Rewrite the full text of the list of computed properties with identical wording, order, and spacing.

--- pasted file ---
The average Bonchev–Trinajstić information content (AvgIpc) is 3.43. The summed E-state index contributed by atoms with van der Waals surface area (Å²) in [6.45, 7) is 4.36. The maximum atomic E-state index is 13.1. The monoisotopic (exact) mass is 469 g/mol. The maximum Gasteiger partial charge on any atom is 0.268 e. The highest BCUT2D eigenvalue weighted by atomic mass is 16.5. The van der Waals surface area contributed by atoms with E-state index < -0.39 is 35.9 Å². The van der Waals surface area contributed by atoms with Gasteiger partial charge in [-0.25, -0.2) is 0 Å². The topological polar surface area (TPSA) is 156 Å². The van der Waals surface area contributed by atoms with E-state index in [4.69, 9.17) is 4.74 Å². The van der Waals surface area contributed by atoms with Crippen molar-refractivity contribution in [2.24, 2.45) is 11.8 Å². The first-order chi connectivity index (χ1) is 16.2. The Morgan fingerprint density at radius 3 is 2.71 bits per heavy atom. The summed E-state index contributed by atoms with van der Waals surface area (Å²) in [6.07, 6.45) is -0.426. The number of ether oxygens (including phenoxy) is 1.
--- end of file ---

The average Bonchev–Trinajstić information content (AvgIpc) is 3.43. The summed E-state index contributed by atoms with van der Waals surface area (Å²) in [6.45, 7) is 4.36. The maximum atomic E-state index is 13.1. The monoisotopic (exact) mass is 469 g/mol. The maximum Gasteiger partial charge on any atom is 0.268 e. The highest BCUT2D eigenvalue weighted by atomic mass is 16.5. The van der Waals surface area contributed by atoms with E-state index < -0.39 is 35.9 Å². The van der Waals surface area contributed by atoms with Gasteiger partial charge in [-0.25, -0.2) is 0 Å². The topological polar surface area (TPSA) is 156 Å². The van der Waals surface area contributed by atoms with E-state index in [4.69, 9.17) is 4.74 Å². The van der Waals surface area contributed by atoms with Crippen molar-refractivity contribution in [2.24, 2.45) is 11.8 Å². The first-order chi connectivity index (χ1) is 16.2. The Morgan fingerprint density at radius 3 is 2.71 bits per heavy atom. The summed E-state index contributed by atoms with van der Waals surface area (Å²) in [6.07, 6.45) is -0.426. The number of ether oxygens (including phenoxy) is 1.